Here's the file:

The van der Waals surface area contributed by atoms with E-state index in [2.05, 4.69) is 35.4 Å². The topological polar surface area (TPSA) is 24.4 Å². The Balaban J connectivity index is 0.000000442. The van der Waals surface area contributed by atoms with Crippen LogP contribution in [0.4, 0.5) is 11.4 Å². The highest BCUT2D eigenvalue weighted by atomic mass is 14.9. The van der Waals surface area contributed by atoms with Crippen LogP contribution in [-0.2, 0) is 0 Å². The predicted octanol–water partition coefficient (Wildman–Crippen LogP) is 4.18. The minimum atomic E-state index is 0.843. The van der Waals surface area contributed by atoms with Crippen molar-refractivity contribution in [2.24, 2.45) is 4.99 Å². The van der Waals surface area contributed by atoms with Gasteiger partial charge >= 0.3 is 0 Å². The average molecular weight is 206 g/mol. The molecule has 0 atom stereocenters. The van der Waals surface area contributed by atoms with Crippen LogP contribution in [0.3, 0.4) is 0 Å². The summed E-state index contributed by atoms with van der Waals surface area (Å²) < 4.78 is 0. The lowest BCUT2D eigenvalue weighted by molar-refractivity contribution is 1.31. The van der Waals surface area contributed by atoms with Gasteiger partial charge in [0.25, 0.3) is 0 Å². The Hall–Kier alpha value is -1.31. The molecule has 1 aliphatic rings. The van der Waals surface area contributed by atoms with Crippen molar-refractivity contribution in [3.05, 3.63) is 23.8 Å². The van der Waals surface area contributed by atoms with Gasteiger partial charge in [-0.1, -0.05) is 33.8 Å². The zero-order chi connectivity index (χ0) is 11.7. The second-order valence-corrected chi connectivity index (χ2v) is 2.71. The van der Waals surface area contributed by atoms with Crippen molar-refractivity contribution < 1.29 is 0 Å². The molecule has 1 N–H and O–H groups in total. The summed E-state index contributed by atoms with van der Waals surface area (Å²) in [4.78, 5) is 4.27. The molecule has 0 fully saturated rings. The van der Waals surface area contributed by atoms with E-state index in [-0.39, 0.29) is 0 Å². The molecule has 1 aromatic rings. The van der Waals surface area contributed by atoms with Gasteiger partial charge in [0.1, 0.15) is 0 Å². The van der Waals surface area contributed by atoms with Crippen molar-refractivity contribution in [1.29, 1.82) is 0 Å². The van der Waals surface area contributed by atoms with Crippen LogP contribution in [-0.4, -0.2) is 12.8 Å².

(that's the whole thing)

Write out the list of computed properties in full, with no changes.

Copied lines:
The van der Waals surface area contributed by atoms with E-state index in [2.05, 4.69) is 35.4 Å². The topological polar surface area (TPSA) is 24.4 Å². The Balaban J connectivity index is 0.000000442. The van der Waals surface area contributed by atoms with Crippen LogP contribution in [0.4, 0.5) is 11.4 Å². The highest BCUT2D eigenvalue weighted by atomic mass is 14.9. The van der Waals surface area contributed by atoms with Crippen LogP contribution in [-0.2, 0) is 0 Å². The predicted octanol–water partition coefficient (Wildman–Crippen LogP) is 4.18. The minimum atomic E-state index is 0.843. The van der Waals surface area contributed by atoms with Crippen molar-refractivity contribution in [2.24, 2.45) is 4.99 Å². The van der Waals surface area contributed by atoms with Gasteiger partial charge >= 0.3 is 0 Å². The average molecular weight is 206 g/mol. The molecule has 0 atom stereocenters. The van der Waals surface area contributed by atoms with Crippen LogP contribution in [0.3, 0.4) is 0 Å². The summed E-state index contributed by atoms with van der Waals surface area (Å²) < 4.78 is 0. The lowest BCUT2D eigenvalue weighted by molar-refractivity contribution is 1.31. The van der Waals surface area contributed by atoms with Gasteiger partial charge in [0.25, 0.3) is 0 Å². The Hall–Kier alpha value is -1.31. The molecule has 1 aliphatic rings. The van der Waals surface area contributed by atoms with Crippen molar-refractivity contribution in [3.05, 3.63) is 23.8 Å². The van der Waals surface area contributed by atoms with Gasteiger partial charge in [-0.1, -0.05) is 33.8 Å². The zero-order chi connectivity index (χ0) is 11.7. The second-order valence-corrected chi connectivity index (χ2v) is 2.71. The van der Waals surface area contributed by atoms with Crippen molar-refractivity contribution < 1.29 is 0 Å². The molecule has 1 N–H and O–H groups in total. The summed E-state index contributed by atoms with van der Waals surface area (Å²) in [4.78, 5) is 4.27. The molecule has 0 fully saturated rings. The van der Waals surface area contributed by atoms with E-state index in [-0.39, 0.29) is 0 Å². The molecule has 1 aromatic rings. The van der Waals surface area contributed by atoms with Gasteiger partial charge in [0.1, 0.15) is 0 Å². The van der Waals surface area contributed by atoms with Crippen molar-refractivity contribution in [1.29, 1.82) is 0 Å². The van der Waals surface area contributed by atoms with Crippen LogP contribution in [-0.4, -0.2) is 12.8 Å².